Title:
ENHANCING SOLUBILITY AND DISSOLUTION RATE OF POORLY SOLUBLE DRUGS
Kind Code:
A1


Abstract:
The present invention relates generally to use of a polyvinyl alcohol-polyethylene glycol graft copolymer (PVA-PEG graft co-polymer), such as Kollicoat IR, in the formulation of solid dispersions of low aqueous solubility and dissolution rate bioactive compound and, more particularly to a system and method for improving the solubility and dissolution rate of such low aqueous solubility and dissolution rate bioactive compound, in particular the drug of low aqueous solubility, such as a BCS Class II or Class IV drug compounds.



Inventors:
Janssens, Sandrien (Wilsele, BE)
Van Den, Mooter Guy (Pellenberg, BE)
Application Number:
12/296848
Publication Date:
12/17/2009
Filing Date:
04/10/2007
Assignee:
K.U.LEUVEN RESEARCH AND DEVELOPMENT (B-3000 Leuven, BE)
Primary Class:
Other Classes:
514/217, 514/254.07, 514/275, 514/356, 514/369, 514/380, 514/462, 514/592, 514/772.1, 514/772.2, 514/176
International Classes:
A61K9/00; A61K31/175; A61K31/34; A61K31/42; A61K31/426; A61K31/44; A61K31/496; A61K31/505; A61K31/55; A61K31/58; A61K47/30; A61P31/10
View Patent Images:



Primary Examiner:
RIDER, LANCE W
Attorney, Agent or Firm:
CLARK & ELBING LLP (BOSTON, MA, US)
Claims:
1. 1-36. (canceled)

37. A medical dosage form of enhanced solubility and dissolution rate in an aqueous environment of low aqueous solubility drugs, characterised in that it comprises a solid dispersion of at least one low aqueous solubility drug in a graft copolymer of 1) water-soluble chains of a vinyl polymer on 2) a polymer chain of a water-soluble waxy of alcohols with general formula C2nH4n+2On+1 or a polymer chain of polyethylene glycols, polyalkylene glycols, polypropylene glycols, polyisobutylene glycols or polymethylpentene glycols.

38. The dosage form of claim 37, wherein the graft copolymer has 1) poly(vinyl alcohol) and/or poly(vinyl chloride) and poly(vinyl ester) on 2) a polymer chain of polyethylene glycols, polyalkylene glycols, polypropylene glycols, polyisobutylene glycols or polymethylpentene glycols.

39. The dosage form of claim 37, wherein the graft copolymer has a 1) polymer chains of a general structure
—(CH2CHOH)n on 2) a polymer chain of the general structure HO—(CH2—CH2—O)n—H.

40. The dosage form of claim 37, characterised in that graft copolymer is non-ionic and reduces the surface tension of water.

41. The dosage form of claim 37, characterised in that the graft copolymer is a graft copolymers of vinyl acetate, crotonic acid and polyalkylene glycol.

42. The dosage form of claim 37, characterised in that graft copolymer is a polyvinyl alcohol-polyethylene glycol graft copolymer.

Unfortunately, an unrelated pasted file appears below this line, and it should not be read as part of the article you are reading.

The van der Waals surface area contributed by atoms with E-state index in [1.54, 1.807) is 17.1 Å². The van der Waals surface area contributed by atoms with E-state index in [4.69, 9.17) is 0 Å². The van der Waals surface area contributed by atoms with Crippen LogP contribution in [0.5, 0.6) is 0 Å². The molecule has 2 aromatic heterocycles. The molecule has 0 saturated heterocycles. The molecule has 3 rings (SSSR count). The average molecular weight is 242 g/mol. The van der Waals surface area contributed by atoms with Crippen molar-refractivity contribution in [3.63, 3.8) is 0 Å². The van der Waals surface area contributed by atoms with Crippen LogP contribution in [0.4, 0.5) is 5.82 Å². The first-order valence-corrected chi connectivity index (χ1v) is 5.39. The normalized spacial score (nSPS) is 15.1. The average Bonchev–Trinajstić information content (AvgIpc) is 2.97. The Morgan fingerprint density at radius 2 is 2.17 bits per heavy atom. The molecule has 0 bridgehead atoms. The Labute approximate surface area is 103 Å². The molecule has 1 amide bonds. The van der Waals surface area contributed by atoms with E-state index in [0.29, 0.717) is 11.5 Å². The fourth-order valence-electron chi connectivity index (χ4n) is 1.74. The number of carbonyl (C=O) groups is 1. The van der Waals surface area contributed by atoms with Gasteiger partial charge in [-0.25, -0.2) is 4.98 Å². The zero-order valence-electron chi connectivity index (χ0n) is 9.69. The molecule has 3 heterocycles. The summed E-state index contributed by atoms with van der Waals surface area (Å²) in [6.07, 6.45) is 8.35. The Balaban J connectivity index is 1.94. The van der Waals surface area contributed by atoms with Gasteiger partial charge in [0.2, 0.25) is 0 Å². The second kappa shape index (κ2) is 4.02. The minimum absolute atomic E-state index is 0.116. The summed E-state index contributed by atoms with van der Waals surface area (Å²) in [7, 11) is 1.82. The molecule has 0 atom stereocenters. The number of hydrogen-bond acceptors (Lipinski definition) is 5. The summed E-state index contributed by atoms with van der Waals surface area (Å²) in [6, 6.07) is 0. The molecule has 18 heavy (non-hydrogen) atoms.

43. The dosage form of claim 40, characterised in that graft copolymer comprises about 75% polyvinyl alcohol units and about 25% polyethylene glycol units with polyethylene glycol units providing the backbone of the branched co-polymer, with the polyvinyl alcohol units forming the branches.

44. The dosage form of claim 37, wherein said low aqueous solubility drug is classifiable as belonging to Class II or class IV of the Biopharmaceutical Classification System.

45. The dosage form of claim 37, wherein the solid dispersion is an homogenous dispersion.

46. The dosage form of claim 37, wherein the low aqueous solubility drug is in a supersaturated solid dispersion.

47. The dosage form of claim 37, wherein the low aqueous solubility drug represents up to 30% of the solid dispersion.

48. The dosage form of claim 47, wherein the low aqueous solubility drug is in a solid dispersion containing between 15 to 25% of drug load.

49. The dosage form of claim 37, wherein the graft copolymer is Kollicoat IR.

50. The dosage form of claim 37, characterised in that the form of solid dispersions of the drug in the graft copolymer is obtainable by exposure to heat and shear forces during the extrusion process.

51. The dosage form of claim 37, characterised in that the form of solid dispersions of drug in the graft copolymer is obtainable by hot stage extrusion.

52. The dosage form of claim 37, characterised in that the form of solid dispersions of drug in the graft copolymer is obtainable by spray-drying.

53. The dosage form of claim 37, further comprising colloidal silica to improve the flow properties of the form.

54. The dosage form of claim 37, wherein the low aqueous solubility drug is selected from the group consisting of arovaquone, carbamazepine, danazol, glibenclamide, griseofulvin, ketoconazole, troglitazone, carbamazepine, dapsone, griseofulvin, buprofen, nifedipine, nitrofurantion, phentytoin, sulfamethoxazole, valproic acid and trimethoprin.

55. The dosage form of claim 37, in a form selected from the group consisting of tablets, capsules, minitabs, filled tablets, osmotic devices, slurries, dispersions and suspensions.

56. The dosage form of claim 37, wherein the low aqueous solubility drug is in the form of particles.

57. The dosage form of claim 37, further comprising a permeation or absorption enhancer.